VCOLE is an ideal approach for people who are busy working but are looking for ongoing continuing education either to reinforce their knowledge or to learn new skills, which in our case is all about laboratories and quality improvement.
It allows you to learn in your own place and on your own time, but in the virtual company of others. You don't drive to meet them. You meet in a common spot together.
The course composition is broadly narrow, broad in the sense that it includes pathologists, clinical scientists, technologists, and some mature students, and broad in the sense that they come from across Canada but also from around the world. But the group is narrow, in the sense they all are people with a lot of laboratory experience (we require at least 5 years), all have a good command of language, and all are committed to getting the most from the course.
And importantly we get a lot of participation in dialogue and discussion, which is an essential component for adult learning in both the on-site and the virtual classroom. On average people enter 100-150 comments over the course duration in discussion, with some much much higher. Every group has its talkers and its listeners. But since participation is an essential component of the final grade, one cannot be just a listener.
There is a certain consistency to the content, we talk about standards and standards development, and we talk about the tools and skills that people need for quality including risk management and quality indicators, and audits, and root cause. But the information goes through annual review and section re-write and refreshment, and usually additional add-ons. Two years ago we started a module on communication through word-clouds, and word-games and newsletters.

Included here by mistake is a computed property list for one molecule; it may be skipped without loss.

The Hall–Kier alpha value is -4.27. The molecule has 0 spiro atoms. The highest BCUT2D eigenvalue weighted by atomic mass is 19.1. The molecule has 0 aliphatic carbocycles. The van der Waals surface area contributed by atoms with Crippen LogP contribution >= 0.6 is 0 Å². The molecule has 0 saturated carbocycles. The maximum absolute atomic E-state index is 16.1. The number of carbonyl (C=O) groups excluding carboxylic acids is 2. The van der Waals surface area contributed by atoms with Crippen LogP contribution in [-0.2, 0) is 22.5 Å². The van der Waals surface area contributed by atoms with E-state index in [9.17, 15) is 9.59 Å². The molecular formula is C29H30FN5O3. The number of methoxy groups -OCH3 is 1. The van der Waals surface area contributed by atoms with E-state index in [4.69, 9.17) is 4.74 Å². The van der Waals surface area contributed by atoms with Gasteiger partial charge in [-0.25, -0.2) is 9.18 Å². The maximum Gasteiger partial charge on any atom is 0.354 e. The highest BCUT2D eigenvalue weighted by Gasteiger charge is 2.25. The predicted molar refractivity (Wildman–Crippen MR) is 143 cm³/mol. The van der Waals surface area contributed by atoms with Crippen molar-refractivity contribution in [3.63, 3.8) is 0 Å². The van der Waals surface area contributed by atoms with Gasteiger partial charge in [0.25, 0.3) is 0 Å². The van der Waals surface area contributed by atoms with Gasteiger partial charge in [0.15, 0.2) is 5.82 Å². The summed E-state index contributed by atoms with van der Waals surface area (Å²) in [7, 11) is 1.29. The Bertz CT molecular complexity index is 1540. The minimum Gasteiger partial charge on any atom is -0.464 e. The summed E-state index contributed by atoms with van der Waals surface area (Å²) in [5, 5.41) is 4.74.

This year we will be making a faculty change as well. One of our very knowledgeable and experienced mentors is leaving, to be replaced by someone from a completely different career path, and for me the new person in took this course about seven years ago as a medical resident, and is now the head of a large division, so she has the strength of knowledge, experience and expertise, and the foundations of quality. That is a pretty powerful combination for a course faculty member.
In the old days of Canada, we could have a course like this to be held in one centre, and it would serve people of one province. Or if we were in a smaller country we could serve people from all over. But that is not Canada and the way we need to provide new knowledge. Today we need to think broader, but keep in mind that people (at least most people) don’t learn from sitting in their room by themselves looking at a screen. People learn from people. People learn through discussion and debate.
People need VCOLE.